Grazing agreements for horses

Allowing horse owners to graze their animals on your land can be one way of securing an income on underutilised pasture. Although many such arrangements are organised on a casual basis, it is worth considering whether a more formal approach would be more appropriate, not least to ensure that you do not inadvertently give rise to a tenancy which will affect your control over the land and prevent you from claiming BPS.

Safeguarding children and adults at risk: are you compliant?

The requirements of the Safeguarding Vulnerable Groups Act 2006 are being changed by the introduction of the Protection of Freedoms Act 2012. Many of the changes introduced by the PFA came into force on 10 September 2012. These include new vetting requirements for individuals who will be working with children and vulnerable adults. It is important that organisations understand and introduce measures to comply with the changes.

Transporting your horse: do you need an operator's licence?

Even our leisure activities do not escape the long arm of regulation. There are many horse owners who will be caught by various regulations when they transport their horses. People driving horseboxes with a gross plated weight (i.e. the maximum, permitted weight on the road) of over 3.5 tonnes – or an unladen weight of over 1525kg - for commercial purposes (which includes professional riders) fall within the Goods Vehicles (Licensing of Operators) Regulations and the Welfare of Animals during Transport Regulations and will need an operator's licence.

Transporting your horse: is your horsebox overloaded?

Horseboxes and towing vehicles driven on public roads are subject to legal weight restrictions. If a vehicle is found to be overloaded then the driver will be held liable and will have committed an offence even if they are not the owner. Roadside checks by the Vehicle and Operator Services Agency have prevented riders from continuing on their journey when it has been discovered that their vehicle is overloaded. A vehicle is considered to be overloaded if its weight exceeds the gross vehicle weight as stated on the manufacturer’s plate.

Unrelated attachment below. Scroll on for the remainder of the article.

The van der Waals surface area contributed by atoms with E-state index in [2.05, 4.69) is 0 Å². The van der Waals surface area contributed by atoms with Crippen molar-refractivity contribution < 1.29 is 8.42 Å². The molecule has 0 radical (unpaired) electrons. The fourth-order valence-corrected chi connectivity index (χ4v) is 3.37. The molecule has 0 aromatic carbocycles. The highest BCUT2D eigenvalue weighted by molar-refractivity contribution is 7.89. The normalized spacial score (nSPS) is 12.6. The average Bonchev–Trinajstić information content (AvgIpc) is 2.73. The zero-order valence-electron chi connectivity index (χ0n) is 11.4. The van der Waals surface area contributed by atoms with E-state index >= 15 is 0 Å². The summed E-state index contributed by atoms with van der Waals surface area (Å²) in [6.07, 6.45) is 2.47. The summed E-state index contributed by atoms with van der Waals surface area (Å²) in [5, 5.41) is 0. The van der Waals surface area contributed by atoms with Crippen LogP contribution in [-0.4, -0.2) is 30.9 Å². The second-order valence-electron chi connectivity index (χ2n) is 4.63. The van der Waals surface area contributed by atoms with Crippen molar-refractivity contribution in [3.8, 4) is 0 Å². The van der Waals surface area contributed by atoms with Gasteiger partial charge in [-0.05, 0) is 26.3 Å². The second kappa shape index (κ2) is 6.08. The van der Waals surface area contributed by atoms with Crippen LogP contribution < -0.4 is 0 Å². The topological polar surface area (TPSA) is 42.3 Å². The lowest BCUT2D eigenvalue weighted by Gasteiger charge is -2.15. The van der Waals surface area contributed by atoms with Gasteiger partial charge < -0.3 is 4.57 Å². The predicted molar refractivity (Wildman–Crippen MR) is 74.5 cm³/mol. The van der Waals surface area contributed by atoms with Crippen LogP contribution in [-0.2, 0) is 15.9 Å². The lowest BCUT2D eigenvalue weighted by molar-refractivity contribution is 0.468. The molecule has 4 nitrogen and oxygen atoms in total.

Recovery of damages under the Animals Act 1971

The subject of compensation and liability has been a hot topic among those who earn their living from horses. Indeed, the perceived ‘compensation culture’ has been blamed for the hike in indemnity insurance for equestrian centres and held responsible for several riding schools going out of business. However, a recent decision by the Court of Appeal should go some way towards reassuring those involved with horses that, providing a common sense approach to managing risk is undertaken, claims against them for injury will not necessarily result in an automatic pay out.

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